fbpx

Republished with permission from The New Farmer’s Almanac (Chelsea Green Publishing, 2019)

by Jean Willoughby and Douglass DeCandia

The cause of reparations is having a moment of resurgence in the United States. Author and journalist Ta-Nehisi Coates reinvigorated the idea in a sweeping and influential essay, “The Case for Reparations,” published in The Atlantic in 2014. In 2016, after more than a decade of rigorous investigation, the United Nations’ Working Group of Experts on People of African Descent determined that “past injustices and crimes against African Americans need to be addressed with reparatory justice.”1 In the United States, the term reparations is most associated with the idea of compensation for slavery, but the idea has also been explored by Coates and others as an integral part of redressing racial discrimination and injustice in our own times.

When the Movement for Black Lives released its first policy platform in 2016, it reflected a demonstrated consensus built among more than fifty organizations across the country. The platform is notable for its demand for reparations “for past and continuing harms” wrought by “government, responsible corporations and other institutions that have profited off of the harm they have inflicted on Black people—from colonialism to slavery through food and housing redlining, mass incarceration, and surveillance.”2 In a related vein, House Resolution 40, the Commission to Study Reparation Proposals for African Americans Act, has lately gained increasing attention from social justice groups and the media. Specifically, HR 40 would “examine slavery and discrimination in the colonies and the United States from 1619 to the present and recommend appropriate remedies.”3 Introduced in each session of Congress since 1989, the bill has never garnered enough votes to make it to the floor for debate. Both despite and because of this inertia, Coates described the bill as the vehicle for a national reckoning that is long overdue.4 In their platform, the Movement for Black Lives calls for its immediate passage.

In 2018, a group of farmers of color and organizers based at Soul Fire Farm in New York launched the online Reparations Map for Black-Indigenous Farmers. Calling for “reparations of land and resources so that we can grow nourishing food and distribute it in our communities,” the organizers assert that our “food system was built on the stolen land and stolen labor of Black, Indigenous, Latinx, Asian and people of color.”5 Their map shows projects of farmers of color across the country and lists the resources these farmers need for development and growth. The map’s organizers encourage “people-to-people solidarity” in meeting these needs and view the endeavor not only as a method for increasing the self-determination of communities of color but also of providing an anchored source of connection and healing in people’s everyday lives.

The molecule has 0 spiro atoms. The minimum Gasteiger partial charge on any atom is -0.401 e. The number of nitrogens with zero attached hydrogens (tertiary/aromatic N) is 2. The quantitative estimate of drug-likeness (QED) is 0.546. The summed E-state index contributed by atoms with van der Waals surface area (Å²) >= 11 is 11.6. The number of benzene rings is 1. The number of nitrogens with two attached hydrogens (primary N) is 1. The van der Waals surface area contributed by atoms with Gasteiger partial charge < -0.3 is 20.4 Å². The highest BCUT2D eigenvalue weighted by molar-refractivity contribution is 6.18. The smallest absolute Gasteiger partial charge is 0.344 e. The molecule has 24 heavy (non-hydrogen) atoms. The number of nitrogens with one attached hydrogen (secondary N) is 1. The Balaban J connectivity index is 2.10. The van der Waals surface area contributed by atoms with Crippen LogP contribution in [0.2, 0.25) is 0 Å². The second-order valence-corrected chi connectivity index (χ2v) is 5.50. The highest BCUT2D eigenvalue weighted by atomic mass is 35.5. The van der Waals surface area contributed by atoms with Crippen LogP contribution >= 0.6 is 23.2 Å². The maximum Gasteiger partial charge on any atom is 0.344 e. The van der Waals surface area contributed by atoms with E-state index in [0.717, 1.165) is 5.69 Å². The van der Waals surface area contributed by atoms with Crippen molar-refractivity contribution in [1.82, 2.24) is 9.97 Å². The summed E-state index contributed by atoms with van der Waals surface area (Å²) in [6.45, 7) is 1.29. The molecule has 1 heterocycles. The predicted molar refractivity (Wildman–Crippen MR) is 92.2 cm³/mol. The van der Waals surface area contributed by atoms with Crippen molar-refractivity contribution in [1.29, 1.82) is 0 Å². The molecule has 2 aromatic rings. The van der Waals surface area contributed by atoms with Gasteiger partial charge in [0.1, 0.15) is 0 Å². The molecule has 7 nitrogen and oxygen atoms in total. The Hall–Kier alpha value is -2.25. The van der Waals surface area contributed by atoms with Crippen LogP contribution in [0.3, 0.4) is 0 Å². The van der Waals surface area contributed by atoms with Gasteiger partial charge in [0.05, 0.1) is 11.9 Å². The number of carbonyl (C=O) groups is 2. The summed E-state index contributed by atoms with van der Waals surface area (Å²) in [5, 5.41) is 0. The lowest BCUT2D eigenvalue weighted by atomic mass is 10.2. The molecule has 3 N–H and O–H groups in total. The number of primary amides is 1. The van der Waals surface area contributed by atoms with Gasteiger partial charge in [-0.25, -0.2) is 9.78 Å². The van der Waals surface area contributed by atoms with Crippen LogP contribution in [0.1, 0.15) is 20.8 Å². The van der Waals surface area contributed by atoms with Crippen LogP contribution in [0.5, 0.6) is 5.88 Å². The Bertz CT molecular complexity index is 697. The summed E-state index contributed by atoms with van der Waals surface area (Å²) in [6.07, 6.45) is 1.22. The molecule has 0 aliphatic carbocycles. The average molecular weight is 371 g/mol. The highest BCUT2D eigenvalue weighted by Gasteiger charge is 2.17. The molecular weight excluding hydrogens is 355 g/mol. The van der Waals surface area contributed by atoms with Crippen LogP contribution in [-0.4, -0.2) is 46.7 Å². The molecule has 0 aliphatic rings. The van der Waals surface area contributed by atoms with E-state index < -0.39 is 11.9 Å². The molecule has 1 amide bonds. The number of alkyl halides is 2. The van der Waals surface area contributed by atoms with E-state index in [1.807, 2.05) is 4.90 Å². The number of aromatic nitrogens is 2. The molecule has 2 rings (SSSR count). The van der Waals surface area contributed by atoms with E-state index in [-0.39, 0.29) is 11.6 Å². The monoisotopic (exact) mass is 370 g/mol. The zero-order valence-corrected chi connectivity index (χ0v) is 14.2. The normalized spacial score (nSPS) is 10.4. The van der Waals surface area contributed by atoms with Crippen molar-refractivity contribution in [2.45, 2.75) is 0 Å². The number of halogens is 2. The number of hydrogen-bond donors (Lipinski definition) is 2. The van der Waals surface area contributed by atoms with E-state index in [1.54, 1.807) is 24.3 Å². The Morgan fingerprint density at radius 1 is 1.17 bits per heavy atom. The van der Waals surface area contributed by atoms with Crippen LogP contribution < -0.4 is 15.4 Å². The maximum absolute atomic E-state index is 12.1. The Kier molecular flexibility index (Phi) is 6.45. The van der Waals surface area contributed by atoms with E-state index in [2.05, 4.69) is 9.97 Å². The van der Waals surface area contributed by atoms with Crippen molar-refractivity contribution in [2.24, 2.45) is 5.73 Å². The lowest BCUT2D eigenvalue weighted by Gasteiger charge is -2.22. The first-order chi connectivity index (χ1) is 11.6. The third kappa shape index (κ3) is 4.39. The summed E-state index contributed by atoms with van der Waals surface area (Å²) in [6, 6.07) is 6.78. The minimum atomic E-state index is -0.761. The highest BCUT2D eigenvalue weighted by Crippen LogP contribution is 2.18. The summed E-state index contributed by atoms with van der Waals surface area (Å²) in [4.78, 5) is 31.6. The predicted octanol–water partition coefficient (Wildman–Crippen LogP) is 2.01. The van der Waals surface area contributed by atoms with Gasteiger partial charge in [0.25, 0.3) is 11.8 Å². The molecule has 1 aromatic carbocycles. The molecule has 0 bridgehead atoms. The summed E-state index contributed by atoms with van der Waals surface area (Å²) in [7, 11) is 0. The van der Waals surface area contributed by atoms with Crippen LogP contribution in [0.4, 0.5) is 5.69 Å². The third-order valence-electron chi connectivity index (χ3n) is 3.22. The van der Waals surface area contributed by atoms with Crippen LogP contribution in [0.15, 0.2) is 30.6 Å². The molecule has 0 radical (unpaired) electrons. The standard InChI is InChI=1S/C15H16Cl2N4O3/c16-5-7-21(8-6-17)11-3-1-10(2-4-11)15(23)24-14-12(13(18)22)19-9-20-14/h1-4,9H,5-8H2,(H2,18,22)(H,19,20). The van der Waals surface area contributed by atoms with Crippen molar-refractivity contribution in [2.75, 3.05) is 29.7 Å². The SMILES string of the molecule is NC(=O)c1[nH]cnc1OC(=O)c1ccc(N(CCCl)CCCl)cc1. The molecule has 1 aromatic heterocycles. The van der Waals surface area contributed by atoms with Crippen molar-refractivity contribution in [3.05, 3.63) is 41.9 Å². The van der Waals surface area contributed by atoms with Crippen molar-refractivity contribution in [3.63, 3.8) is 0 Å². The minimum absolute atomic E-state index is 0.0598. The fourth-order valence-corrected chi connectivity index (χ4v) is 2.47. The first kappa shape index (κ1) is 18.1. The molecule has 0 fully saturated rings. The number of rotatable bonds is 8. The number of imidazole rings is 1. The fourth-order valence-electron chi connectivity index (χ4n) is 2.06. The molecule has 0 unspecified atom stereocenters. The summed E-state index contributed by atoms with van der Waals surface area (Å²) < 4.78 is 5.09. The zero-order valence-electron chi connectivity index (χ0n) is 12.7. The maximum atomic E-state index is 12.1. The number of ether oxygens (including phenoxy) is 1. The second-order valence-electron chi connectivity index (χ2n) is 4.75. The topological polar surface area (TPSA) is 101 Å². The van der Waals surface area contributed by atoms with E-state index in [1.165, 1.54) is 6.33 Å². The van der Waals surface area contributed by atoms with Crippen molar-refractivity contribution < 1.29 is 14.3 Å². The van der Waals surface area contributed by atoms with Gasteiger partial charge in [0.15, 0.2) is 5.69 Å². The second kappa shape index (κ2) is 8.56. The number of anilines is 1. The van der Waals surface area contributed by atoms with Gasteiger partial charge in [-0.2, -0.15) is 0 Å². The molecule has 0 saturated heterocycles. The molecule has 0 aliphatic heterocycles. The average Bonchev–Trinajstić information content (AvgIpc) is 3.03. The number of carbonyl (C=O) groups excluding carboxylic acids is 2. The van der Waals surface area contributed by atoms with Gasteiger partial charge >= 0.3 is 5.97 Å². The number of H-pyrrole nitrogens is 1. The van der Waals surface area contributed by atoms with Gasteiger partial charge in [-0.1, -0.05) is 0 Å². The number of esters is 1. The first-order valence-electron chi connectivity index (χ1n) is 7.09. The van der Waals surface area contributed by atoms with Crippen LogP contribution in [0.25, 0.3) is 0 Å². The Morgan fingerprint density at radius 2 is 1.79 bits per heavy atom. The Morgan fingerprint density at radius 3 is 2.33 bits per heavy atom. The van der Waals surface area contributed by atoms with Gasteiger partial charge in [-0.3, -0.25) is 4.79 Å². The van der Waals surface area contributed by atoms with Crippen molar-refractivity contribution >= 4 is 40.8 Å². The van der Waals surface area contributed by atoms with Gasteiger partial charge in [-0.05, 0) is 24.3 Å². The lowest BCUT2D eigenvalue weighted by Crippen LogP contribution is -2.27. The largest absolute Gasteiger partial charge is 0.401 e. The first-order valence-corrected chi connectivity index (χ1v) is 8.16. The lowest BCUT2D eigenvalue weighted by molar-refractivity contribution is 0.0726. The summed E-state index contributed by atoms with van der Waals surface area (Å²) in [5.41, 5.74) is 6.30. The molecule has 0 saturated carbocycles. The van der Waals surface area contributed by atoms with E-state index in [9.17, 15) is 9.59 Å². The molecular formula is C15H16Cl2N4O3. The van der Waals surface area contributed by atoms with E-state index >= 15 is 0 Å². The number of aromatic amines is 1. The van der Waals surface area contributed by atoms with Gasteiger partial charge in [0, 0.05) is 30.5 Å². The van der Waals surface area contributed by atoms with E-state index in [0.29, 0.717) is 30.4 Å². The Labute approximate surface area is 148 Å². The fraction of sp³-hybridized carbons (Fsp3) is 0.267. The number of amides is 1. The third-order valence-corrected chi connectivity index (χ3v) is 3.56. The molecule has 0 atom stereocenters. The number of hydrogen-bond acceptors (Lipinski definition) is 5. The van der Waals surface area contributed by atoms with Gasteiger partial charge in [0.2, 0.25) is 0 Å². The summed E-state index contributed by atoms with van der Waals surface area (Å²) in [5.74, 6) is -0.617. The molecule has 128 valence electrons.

These efforts are powerful, instructive examples of individual and collective action. As advocates working for a just, equitable, and life-affirming food system, the authors of this essay have spent much of the past year reflecting on the power of reparations to remake this land that we can’t help but call home. We come to this work as two white people who have each spent the past decade involved in sustainable agriculture. One of us works as an agricultural educator and grower with a food bank. The other works as an advocate and strategist in farmland preservation, developing models of land stewardship that expand on the principles and practices of community supported agriculture. Both of us enjoy connecting with other people in relation to the land and the sources of our daily sustenance. Antiracism work and community organizing also play strong roles in our professional and personal lives. We’re both drawn to farms and gardens, fascinated by agriculture as a nexus between nature and humanity, and here we consider the rationale for reparations and the role they could play in our food system.

Republished with permission from The New Farmer’s Almanac (Chelsea Green Publishing, 2019)

A Brief Look at Racism in the Food System